Concerns that a strengthening economy will accelerate inflation have sent bond yields surging. On Thursday, the yield on the 10-year U.S. Treasury note moved above 1.5% — a level not seen in more than a year and far above the 0.92% it was trading at only two months ago.

That move raised alarms on Wall Street and ignited a deep selloff in the stock market. Some investors fear that rising interest rates and the threat of inflation might lead the Fed to raise its benchmark short-term rate too quickly and potentially derail the economy. The tame inflation figure in Friday’s report from the government shows that, so far at least, price increases are mostly mild.

In testimony to Congress this week, Fed Chair Jerome Powell downplayed the inflation risk and instead underscored the economy’s struggles. Layoffs are still high. And 10 million jobs remain lost to the pandemic that erupted nearly a year ago. That’s a deeper job loss than was inflicted by the Great Recession of 2008-2009.

Still, despite the weakened job market, key sectors of the economy are showing signs of picking up as vaccinations increase and government rescue aid works its way through the economy. The Fed’s ultra-low-rate policy is providing important support as well.

Retail sales soared last month. Factory output also rose and has nearly regained its pre-pandemic levels. And sales of newly built homes jumped in January.

Friday’s report showed that consumers boosted their purchases of durable goods — from autos to appliances — by 8.4% last month. The increase was led by spending on autos, household appliances and recreational goods. Spending on non-durable goods rose 4.3%, with solid gains in demand for clothing and food.

By contrast, overall spending on services, which has been hurt for months by the reluctance of many consumers to venture out of their homes, rose just a modest 0.7%. But the weakness reflected in part a drop in spending on utilities. More encouraging was that spending on restaurants and hotels rose 5.7%. Further gains are likely in coming months if viral cases keep falling and vaccines are more widely administered.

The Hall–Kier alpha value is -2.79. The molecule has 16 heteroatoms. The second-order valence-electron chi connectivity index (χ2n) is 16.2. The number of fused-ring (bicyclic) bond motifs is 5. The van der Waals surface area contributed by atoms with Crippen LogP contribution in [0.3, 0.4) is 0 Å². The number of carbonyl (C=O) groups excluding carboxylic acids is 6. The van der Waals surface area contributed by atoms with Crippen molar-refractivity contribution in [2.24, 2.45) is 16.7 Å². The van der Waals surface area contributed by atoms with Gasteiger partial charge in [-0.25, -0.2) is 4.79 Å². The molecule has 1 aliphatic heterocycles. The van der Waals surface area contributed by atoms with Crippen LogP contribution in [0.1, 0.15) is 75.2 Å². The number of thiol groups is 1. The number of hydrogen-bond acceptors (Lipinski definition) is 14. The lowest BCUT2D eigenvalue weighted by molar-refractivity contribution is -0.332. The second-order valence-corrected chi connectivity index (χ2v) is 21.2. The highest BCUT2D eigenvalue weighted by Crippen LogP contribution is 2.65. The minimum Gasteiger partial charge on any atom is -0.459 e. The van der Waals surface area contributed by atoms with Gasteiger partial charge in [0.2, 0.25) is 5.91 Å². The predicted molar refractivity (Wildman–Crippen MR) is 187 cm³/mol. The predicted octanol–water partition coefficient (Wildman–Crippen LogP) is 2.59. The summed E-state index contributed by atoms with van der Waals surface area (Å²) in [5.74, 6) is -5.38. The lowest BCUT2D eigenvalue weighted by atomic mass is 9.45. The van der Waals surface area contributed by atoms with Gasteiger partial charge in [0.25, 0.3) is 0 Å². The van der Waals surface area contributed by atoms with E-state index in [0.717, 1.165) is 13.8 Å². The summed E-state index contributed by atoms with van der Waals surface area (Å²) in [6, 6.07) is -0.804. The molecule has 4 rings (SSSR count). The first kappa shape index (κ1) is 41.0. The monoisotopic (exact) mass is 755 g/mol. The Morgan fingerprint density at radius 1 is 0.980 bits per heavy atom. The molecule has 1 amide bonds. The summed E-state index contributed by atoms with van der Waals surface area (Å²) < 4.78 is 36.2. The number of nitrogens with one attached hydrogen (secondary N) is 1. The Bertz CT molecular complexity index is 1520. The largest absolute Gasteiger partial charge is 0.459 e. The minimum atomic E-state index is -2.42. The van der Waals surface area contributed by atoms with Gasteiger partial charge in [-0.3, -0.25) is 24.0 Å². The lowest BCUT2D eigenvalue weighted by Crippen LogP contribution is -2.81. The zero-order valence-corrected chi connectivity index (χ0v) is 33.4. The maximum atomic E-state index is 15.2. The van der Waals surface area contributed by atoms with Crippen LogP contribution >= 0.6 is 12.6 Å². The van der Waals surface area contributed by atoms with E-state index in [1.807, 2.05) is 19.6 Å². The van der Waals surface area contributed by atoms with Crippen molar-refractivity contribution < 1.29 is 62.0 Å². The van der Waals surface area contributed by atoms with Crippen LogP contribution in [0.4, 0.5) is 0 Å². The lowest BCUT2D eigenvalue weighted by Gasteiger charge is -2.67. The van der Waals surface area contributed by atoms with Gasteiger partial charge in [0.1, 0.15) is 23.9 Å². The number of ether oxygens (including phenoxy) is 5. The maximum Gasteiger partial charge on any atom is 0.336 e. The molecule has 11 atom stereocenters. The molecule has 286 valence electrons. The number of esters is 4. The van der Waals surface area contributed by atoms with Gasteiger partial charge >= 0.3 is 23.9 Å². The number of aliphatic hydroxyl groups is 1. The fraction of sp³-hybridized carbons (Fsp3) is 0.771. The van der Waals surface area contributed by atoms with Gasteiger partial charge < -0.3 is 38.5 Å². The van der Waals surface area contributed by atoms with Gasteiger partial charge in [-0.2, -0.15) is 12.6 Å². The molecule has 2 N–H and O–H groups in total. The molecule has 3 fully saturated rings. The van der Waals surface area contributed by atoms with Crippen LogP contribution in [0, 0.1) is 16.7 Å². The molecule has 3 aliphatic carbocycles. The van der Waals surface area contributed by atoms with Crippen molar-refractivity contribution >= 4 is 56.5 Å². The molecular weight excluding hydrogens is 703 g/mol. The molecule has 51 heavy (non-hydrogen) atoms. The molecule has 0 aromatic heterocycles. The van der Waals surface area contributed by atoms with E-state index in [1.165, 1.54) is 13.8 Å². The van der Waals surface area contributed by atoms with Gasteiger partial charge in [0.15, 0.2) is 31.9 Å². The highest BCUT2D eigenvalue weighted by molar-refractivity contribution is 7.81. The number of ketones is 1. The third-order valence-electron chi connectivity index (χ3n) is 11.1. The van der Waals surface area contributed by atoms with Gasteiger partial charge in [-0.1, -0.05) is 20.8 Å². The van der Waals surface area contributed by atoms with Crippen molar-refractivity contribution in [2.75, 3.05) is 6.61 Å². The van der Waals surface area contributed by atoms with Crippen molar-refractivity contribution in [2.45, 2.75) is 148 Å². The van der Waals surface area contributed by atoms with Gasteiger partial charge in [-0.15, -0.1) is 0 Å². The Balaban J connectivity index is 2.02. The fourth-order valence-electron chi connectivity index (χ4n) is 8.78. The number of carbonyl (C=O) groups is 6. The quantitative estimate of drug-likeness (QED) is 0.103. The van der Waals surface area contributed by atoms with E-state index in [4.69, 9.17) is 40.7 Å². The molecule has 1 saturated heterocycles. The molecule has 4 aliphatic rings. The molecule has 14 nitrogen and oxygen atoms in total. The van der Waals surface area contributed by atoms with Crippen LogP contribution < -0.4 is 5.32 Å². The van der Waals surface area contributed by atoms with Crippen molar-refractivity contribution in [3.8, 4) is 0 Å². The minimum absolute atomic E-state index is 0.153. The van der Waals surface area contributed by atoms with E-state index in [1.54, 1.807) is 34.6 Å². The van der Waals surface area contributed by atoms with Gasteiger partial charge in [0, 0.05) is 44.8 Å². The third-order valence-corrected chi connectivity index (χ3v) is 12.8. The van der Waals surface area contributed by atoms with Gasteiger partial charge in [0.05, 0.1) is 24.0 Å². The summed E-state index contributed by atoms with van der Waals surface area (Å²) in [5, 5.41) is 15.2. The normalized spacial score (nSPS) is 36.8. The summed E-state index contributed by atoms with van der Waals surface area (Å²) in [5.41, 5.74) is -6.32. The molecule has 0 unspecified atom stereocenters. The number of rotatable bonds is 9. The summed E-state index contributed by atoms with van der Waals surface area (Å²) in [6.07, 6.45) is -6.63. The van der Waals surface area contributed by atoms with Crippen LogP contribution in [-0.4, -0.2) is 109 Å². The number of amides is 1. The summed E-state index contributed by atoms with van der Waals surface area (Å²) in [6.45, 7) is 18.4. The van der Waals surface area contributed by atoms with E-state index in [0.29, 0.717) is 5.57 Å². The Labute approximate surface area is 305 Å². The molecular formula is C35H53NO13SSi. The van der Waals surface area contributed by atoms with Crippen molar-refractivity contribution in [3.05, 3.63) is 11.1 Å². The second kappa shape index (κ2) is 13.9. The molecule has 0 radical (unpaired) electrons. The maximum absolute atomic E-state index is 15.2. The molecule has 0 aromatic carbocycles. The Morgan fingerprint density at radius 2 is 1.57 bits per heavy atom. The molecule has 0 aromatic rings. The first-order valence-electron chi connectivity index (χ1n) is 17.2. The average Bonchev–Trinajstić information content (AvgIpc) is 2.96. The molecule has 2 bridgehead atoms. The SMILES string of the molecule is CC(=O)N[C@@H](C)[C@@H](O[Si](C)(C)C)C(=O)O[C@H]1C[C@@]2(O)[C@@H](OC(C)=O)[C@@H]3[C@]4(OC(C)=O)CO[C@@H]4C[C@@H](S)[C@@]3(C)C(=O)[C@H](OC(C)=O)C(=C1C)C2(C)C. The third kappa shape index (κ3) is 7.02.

Consumers saved a significant chunk of their income last month: The personal savings rate jumped to 20.5% from 13.4% in December. It was the highest savings rate since May of last year in the aftermath of pandemic’s eruption. With so many Americans forgoing out-of-town travel, shopping trips and indoor dining, the savings rate has been climbing, contributing to expectations for a surge in spending once more people feel comfortable resuming their previous spending habits.

Gregory Daco, chief economist at Oxford Economics, said he thinks the high savings rate, combined with pent-up consumer demand and further federal aid, will lift economic growth this year to 7%. That would be the strongest calendar year growth since 1984.

“An economic lift-off can be sustained with an improving health situation and more stimulus,” Daco said. “The combination of a healthier economy and more government stimulus should generate a strong rebound by the middle of the year.”

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Will Tiger Woods play golf again? Orthopaedic surgeons on the long road and hurdles to recovery

Doctors also inserted a rod into Woods’ shin bone, and screws and pins into his foot and ankle. Physicians familiar with these the kinds of injuries described the complications they typically bring.

The injuries are frequently seen among drivers involved in car accidents, said Dr R. Malcolm Smith, chief of orthopaedic trauma at Massachusetts General Hospital in Worcester. Usually they occur when the driver frantically stomps on the brake as a car careens out of control.